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JMI Blog: Jazz Drumming in Odd Time

by Dave Sanders – Drum lecturer at JMI. In this blog series, Dave will look at various aspects of jazz drumming. This blog will focus on playing in odd time.

Not all music is in 4/4. It’s a good idea to spend some time practicing in time signatures other than 4/4. By doing so you feel more comfortable when you are asked to play in something other than 4/4.

The following examples expand on the ostinato concept discussed in previous blogs.

3/4 Jazz

Here are two common examples of a time pattern for jazz in ¾. We can use either as an ostinato.

or

For reading text/comping rhythms we can use the comping example 1 and 2 from The Art Of Bop Drumming  (Riley, J) and convert them to ¾.  It’s easy. Just deduct beat 4 from the bar. I suggest you start with one bar exercises.

Example:

Comping example 1,  exercise 1:

Becomes:

When combined with the time keeping ostinato here’s what the 1st two bars will sound like:

Including the bass drum in comping.

When we include the bass drum into the comping rhythms we can use either of the following two ostinatos.

or

Again, we use The Art Of Bop Drumming by John Riley. This time we use comping example 3 and 4 and convert them to ¾. I suggest you start with one bar exercises.

Example:

Comping Example 3, exercise 1:

Becomes:

And here’s what these two bars will sound like combined with the ostinato:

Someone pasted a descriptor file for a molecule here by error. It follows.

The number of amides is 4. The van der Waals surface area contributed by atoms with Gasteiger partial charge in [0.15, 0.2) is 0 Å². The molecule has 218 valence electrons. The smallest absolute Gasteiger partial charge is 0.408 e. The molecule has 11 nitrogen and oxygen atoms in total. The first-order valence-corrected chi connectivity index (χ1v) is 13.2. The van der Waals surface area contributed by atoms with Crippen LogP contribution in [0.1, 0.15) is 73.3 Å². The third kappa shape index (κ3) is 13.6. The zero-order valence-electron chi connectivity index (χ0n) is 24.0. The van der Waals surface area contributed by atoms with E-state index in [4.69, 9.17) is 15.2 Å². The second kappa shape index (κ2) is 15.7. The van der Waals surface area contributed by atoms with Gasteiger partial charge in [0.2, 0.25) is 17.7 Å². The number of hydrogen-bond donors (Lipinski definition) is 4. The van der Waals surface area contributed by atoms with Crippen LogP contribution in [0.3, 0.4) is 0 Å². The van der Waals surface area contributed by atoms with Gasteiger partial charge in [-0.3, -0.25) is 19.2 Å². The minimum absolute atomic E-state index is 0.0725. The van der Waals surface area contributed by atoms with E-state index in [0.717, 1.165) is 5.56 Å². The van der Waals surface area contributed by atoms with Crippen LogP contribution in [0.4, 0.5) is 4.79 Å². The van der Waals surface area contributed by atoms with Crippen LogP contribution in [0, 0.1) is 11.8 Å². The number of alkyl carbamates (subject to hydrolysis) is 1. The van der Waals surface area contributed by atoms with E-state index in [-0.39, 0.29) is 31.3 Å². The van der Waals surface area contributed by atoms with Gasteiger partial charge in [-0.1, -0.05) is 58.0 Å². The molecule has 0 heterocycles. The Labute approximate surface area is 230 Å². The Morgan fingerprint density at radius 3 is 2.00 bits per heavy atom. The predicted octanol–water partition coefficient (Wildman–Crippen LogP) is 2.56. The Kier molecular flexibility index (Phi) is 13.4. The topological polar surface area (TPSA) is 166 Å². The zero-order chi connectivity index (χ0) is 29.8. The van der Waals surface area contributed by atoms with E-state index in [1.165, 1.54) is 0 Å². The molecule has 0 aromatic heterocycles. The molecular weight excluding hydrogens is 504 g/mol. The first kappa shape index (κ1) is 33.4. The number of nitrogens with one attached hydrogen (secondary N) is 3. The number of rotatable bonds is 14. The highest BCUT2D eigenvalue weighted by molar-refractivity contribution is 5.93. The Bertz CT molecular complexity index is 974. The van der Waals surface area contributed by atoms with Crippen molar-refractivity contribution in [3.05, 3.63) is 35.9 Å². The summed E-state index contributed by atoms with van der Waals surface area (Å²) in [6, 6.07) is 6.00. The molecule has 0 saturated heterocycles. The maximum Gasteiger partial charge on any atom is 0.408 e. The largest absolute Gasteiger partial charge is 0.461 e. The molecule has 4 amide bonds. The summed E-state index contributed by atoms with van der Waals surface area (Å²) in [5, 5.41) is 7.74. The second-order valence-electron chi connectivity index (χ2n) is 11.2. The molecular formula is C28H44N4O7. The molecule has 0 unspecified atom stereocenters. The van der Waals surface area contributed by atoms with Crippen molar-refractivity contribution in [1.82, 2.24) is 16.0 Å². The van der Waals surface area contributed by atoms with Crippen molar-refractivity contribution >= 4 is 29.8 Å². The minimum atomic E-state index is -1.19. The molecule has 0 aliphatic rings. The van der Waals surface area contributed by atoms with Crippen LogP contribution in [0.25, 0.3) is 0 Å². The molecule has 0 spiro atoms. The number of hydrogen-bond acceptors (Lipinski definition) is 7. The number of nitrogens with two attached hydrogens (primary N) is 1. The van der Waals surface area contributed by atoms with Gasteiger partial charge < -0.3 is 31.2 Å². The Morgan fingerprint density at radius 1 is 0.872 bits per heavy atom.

Note:

As a summary you can try “playing the page down”, no repeats. Try setting your metronome to beat 1 only.

5/4 Jazz

We can use the common 5/4 ostinato:

For reading text/comping rhythms we use the comping example 1 and 2 from The Art of Bop Drumming and convert them to 5/4. You now add beat 1 from the second bar of each example. I suggest you start with one bar exercises.

Comping example 1, exercise 1:

Becomes:

When combined with the ostinato here is what the 1st  bar will sound like:

Creative Practice

It’s important to “be your own teacher” and use these ideas to inspire your own variations on given exercises to help you develop into the player that you want to be. Experiment and have fun! These can be expanded to include triplets etc.

Dave Sanders is the drum lecturer at JMI.  To find out more about Dave, go to our Faculty Page. You can learn more about this and plenty more studying with Dave at JMI. Click here to find more information about JMI’s Bachelor of Music in Jazz Performance.

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